Cooking with conflict
Written by Abby Goldstein, FairWay’s Marketing and Design Advisor
Last weekend as I was scurrying around the supermarket checking off ingredients, I came across a lemon cheesecake flavoured milk that made me stop and think- how on earth can you combine lemons and milk without making the final product curdle? (Preservatives, additives and flavouring instead of using actual lemons didn’t cross my mind at the time).
That thought led me down a path to thinking about the conflicting ingredients in terms of dispute resolution, an area in which I focus most of my attention for the better part of the week. Resolution and lemon cheesecake milk have a surprising amount in common.
One: A ratio-based solution
An important aspect of getting a recipe right is ratios, or balance of the ingredients. For example, a balsamic vinaigrette is created by using 3 tablespoons of balsamic vinegar and ½ a cup of olive oil - if you were to use 3 tablespoons of balsamic vinegar and just a tiny splash of olive oil the end result would be sour, bitter, and barely edible.
Balance is a crucial element in the effectiveness of mediation; one party can’t have a significant amount of power without disenfranchising the other and diminishing the purpose of holding the mediation in the first place. Resolution is about creating a balance between everything each party brings to the table to see where the sweet spot is for them. In practice, balance isn’t about giving up anything (at least in an interest-based process) it’s about finding the right way for seemingly disparate things to work together in harmony.
For example, if two people both need an orange for something they are cooking and only one orange exists, what should they do? They should figure out what each person needs the orange for and may realise they can both have the complete aspect of the orange that they need. One might need the juice; the other could need the zest. The ingredients, or conflicting parties, have the opportunity to use both of their individual contributions to find a delicious solution or risk having an incomplete or curdled final product – the relationship between them.
Two: Tasting as you go
All you need to do is watch one episode of any cooking competition to know that the best chefs taste their creations as they go. The judges will always ask at least one contestant on any given episode “did you taste your dish before you presented it for judging”? The contestant who goes home at the end of the round usually answers “no” to this question.
People stick to positions and forget that just a splash of perspective or asking the core question, “Why might this be causing an issue?” can save a dish or a relationship. Tasting a dish or regularly checking in on where the other party stands is a good method for avoiding an outcome nobody wants.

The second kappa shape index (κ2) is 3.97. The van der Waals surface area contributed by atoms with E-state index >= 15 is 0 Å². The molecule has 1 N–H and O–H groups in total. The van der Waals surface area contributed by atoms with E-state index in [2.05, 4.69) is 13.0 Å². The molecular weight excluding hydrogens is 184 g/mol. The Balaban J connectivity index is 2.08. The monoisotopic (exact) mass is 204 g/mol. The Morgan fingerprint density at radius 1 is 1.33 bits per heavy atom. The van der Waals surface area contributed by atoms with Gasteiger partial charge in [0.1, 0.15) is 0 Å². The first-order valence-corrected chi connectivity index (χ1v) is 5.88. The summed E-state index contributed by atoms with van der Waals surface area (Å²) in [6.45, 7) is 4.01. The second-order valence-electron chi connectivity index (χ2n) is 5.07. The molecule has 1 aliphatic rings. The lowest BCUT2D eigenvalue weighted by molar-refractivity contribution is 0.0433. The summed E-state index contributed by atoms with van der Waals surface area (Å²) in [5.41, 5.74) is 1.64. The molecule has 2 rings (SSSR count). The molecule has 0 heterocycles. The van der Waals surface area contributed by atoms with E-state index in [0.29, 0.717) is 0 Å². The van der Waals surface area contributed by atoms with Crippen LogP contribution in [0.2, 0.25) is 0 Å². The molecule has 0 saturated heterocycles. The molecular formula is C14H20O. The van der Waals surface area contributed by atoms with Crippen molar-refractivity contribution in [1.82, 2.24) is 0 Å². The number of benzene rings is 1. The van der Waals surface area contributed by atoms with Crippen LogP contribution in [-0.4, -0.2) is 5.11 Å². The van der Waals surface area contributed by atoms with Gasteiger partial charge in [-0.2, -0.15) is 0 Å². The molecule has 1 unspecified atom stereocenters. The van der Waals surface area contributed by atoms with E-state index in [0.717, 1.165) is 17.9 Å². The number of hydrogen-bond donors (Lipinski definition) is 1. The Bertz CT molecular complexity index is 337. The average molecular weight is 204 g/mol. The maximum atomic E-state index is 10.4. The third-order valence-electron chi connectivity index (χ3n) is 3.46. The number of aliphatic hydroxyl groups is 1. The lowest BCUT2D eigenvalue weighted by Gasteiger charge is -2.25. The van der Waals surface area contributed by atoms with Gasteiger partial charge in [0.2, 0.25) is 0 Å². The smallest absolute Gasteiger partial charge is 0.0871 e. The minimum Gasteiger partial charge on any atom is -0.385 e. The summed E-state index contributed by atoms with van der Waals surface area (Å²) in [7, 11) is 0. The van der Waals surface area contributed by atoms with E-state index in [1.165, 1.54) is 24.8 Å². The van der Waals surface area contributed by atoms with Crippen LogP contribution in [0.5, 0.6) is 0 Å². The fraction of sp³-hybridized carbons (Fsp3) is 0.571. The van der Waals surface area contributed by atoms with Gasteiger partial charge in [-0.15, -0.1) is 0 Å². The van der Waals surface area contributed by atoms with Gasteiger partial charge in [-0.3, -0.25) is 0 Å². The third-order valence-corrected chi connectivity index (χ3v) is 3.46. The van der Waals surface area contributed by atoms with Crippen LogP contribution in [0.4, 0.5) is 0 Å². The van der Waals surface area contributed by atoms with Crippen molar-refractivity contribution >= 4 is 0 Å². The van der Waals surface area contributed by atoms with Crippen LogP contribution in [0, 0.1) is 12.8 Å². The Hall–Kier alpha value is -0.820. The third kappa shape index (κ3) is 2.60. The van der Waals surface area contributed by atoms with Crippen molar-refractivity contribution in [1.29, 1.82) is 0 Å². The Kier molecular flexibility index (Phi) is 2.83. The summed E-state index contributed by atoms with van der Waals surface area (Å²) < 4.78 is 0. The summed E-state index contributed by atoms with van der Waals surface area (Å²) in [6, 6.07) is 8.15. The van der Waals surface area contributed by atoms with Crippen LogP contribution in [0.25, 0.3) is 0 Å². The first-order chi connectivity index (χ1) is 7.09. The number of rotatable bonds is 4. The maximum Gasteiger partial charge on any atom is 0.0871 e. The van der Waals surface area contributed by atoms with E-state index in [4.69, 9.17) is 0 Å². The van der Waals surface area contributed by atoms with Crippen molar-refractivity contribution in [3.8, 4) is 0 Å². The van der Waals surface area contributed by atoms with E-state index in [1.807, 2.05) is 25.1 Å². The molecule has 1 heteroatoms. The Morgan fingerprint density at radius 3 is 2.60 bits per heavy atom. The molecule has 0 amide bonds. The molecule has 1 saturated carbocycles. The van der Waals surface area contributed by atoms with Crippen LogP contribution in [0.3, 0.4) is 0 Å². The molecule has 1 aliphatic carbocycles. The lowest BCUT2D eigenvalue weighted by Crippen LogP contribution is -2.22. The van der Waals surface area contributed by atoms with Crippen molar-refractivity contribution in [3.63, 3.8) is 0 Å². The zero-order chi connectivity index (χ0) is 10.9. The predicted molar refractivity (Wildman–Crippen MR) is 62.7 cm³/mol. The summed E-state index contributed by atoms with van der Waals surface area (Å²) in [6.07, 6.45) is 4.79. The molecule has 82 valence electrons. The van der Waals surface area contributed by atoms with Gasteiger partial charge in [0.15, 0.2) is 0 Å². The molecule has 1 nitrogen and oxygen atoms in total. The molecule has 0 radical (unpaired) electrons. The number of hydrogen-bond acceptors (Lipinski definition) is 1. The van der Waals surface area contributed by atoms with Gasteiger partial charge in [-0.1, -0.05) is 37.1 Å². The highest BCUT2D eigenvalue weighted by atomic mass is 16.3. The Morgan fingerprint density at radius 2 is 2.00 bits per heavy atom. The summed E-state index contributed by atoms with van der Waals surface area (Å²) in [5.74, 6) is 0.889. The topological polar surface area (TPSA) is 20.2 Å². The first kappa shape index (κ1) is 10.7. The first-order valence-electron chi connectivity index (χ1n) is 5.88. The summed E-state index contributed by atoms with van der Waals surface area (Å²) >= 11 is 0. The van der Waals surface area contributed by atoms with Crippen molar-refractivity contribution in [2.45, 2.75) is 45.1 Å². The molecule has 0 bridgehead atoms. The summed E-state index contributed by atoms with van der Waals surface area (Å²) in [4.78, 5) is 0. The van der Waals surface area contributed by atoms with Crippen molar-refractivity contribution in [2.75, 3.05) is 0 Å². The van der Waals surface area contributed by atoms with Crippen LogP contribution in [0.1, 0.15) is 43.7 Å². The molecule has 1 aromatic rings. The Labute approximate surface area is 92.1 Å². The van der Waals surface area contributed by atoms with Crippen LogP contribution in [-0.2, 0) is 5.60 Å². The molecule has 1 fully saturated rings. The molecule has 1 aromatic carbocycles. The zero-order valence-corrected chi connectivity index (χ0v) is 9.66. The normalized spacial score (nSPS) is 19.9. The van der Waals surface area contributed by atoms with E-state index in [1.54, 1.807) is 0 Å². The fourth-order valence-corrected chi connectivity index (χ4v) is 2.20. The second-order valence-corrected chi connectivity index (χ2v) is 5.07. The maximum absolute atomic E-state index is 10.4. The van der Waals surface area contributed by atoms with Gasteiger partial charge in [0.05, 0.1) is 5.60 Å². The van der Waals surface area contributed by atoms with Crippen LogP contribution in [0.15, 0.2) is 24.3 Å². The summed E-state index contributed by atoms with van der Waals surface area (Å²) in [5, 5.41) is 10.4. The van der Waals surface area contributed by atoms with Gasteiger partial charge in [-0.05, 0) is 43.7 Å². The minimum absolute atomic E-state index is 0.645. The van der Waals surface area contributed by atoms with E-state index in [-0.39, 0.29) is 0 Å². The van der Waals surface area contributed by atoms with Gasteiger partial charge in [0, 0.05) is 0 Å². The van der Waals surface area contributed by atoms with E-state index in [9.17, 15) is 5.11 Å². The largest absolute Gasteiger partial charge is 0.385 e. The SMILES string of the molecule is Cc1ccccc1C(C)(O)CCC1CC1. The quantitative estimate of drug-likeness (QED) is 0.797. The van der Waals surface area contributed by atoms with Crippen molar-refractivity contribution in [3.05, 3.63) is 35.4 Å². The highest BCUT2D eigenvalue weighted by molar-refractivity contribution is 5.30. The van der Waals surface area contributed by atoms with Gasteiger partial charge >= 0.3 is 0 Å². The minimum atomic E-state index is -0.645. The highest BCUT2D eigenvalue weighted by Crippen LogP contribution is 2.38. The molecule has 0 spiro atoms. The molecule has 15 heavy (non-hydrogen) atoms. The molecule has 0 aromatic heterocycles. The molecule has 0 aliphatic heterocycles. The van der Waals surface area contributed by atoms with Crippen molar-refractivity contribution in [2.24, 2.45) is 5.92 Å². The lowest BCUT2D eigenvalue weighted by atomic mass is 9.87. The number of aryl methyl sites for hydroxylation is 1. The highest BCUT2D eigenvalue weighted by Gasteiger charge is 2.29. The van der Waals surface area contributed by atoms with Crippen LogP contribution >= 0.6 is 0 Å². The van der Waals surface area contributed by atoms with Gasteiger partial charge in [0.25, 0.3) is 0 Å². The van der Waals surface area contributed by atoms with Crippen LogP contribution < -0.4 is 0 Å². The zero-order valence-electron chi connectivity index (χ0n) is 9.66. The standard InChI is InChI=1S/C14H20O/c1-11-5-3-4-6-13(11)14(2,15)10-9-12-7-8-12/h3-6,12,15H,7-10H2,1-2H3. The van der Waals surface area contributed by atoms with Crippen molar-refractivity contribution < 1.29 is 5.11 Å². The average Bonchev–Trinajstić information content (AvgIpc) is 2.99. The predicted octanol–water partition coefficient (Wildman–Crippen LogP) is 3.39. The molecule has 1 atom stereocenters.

The final element to creating a recipe successfully is timing. There are two kinds of timing to consider. The first is time during the action stage of conflict or when you are cooking the dish. The second is allowing enough time to prepare to address conflict properly which aligns with allowing enough prep time to prepare a big meal. You don’t want to start cooking for 10 people only 15 minutes before they arrive.
Cooking and conflict resolution are both strongly influenced by timing. Just as you need balancing powers for ingredients and you need the right ratios of ingredients, you also need right ratio of time (beat cream too long, and it becomes butter – if you weren’t trying to create butter, that could be a problem) and the right ratio of “hard and soft” moments. Everyone needs little breaks. For example, a custard will split if you add the eggs in too early and the mixture is too hot.
Equally, if you leave something on the heat too long, it burns or if you don’t give something enough time to prepare, you could risk the parties’ well-being and you may sacrifice an opportunity to create something wonderful. In other words, leaving conflict unaddressed for too long may burn a relationship that might have been salvageable. Another timing issue can be prematurely going on the attack without allowing the other party to have the chance to prepare their piece. You risk having the ingredients emerge raw and most likely inedible for both parties.
Mediation, like cooking, is about creating a space for the ingredients to communicate and work together to produce a final dish that wouldn’t be complete without both parts. That’s why the best way to approach mediation is not with a “winning or losing” mindset, but instead with the mindset of a chef, “how do we make these ingredients work together”?
In conclusion, a successful mediation is lemon cheesecake milk. So, let’s take those clashing ingredients and get cooking with conflict!
FairWay is New Zealand’s largest specialist conflict management and dispute resolution organisation. Our purpose is to lead the prevention and resolution of disputes.
For more information visit www.fairwayresolution.com or phone 0800 77 44 22.